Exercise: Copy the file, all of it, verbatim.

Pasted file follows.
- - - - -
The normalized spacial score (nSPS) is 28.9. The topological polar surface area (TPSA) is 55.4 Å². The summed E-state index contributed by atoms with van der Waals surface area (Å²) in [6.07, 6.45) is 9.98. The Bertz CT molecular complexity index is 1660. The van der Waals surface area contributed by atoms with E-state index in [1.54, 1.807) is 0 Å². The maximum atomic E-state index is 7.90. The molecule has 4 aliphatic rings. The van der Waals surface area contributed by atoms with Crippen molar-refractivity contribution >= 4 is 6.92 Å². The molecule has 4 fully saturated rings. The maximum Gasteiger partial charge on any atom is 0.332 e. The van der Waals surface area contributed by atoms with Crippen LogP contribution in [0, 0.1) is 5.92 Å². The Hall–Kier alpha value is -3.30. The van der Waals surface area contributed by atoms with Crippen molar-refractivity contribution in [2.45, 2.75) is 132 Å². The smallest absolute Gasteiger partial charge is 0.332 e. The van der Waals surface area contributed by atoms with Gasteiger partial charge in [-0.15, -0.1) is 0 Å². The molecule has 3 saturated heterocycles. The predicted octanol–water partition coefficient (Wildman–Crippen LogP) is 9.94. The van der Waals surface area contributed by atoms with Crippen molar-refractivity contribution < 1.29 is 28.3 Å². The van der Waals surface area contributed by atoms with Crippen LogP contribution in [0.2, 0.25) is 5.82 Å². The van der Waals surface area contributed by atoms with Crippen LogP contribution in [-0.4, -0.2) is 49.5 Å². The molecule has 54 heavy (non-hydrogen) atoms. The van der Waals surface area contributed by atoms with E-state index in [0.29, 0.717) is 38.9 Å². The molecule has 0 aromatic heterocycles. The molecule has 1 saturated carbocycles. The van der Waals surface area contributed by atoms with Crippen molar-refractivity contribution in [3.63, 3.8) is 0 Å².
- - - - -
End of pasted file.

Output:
The normalized spacial score (nSPS) is 28.9. The topological polar surface area (TPSA) is 55.4 Å². The summed E-state index contributed by atoms with van der Waals surface area (Å²) in [6.07, 6.45) is 9.98. The Bertz CT molecular complexity index is 1660. The van der Waals surface area contributed by atoms with E-state index in [1.54, 1.807) is 0 Å². The maximum atomic E-state index is 7.90. The molecule has 4 aliphatic rings. The van der Waals surface area contributed by atoms with Crippen molar-refractivity contribution >= 4 is 6.92 Å². The molecule has 4 fully saturated rings. The maximum Gasteiger partial charge on any atom is 0.332 e. The van der Waals surface area contributed by atoms with Crippen LogP contribution in [0, 0.1) is 5.92 Å². The Hall–Kier alpha value is -3.30. The van der Waals surface area contributed by atoms with Crippen molar-refractivity contribution in [2.45, 2.75) is 132 Å². The smallest absolute Gasteiger partial charge is 0.332 e. The van der Waals surface area contributed by atoms with Gasteiger partial charge in [-0.15, -0.1) is 0 Å². The molecule has 3 saturated heterocycles. The predicted octanol–water partition coefficient (Wildman–Crippen LogP) is 9.94. The van der Waals surface area contributed by atoms with Crippen molar-refractivity contribution < 1.29 is 28.3 Å². The van der Waals surface area contributed by atoms with Crippen LogP contribution in [0.2, 0.25) is 5.82 Å². The van der Waals surface area contributed by atoms with Crippen LogP contribution in [-0.4, -0.2) is 49.5 Å². The molecule has 54 heavy (non-hydrogen) atoms. The van der Waals surface area contributed by atoms with E-state index in [0.29, 0.717) is 38.9 Å². The molecule has 0 aromatic heterocycles. The molecule has 1 saturated carbocycles. The van der Waals surface area contributed by atoms with Crippen molar-refractivity contribution in [3.63, 3.8) is 0 Å².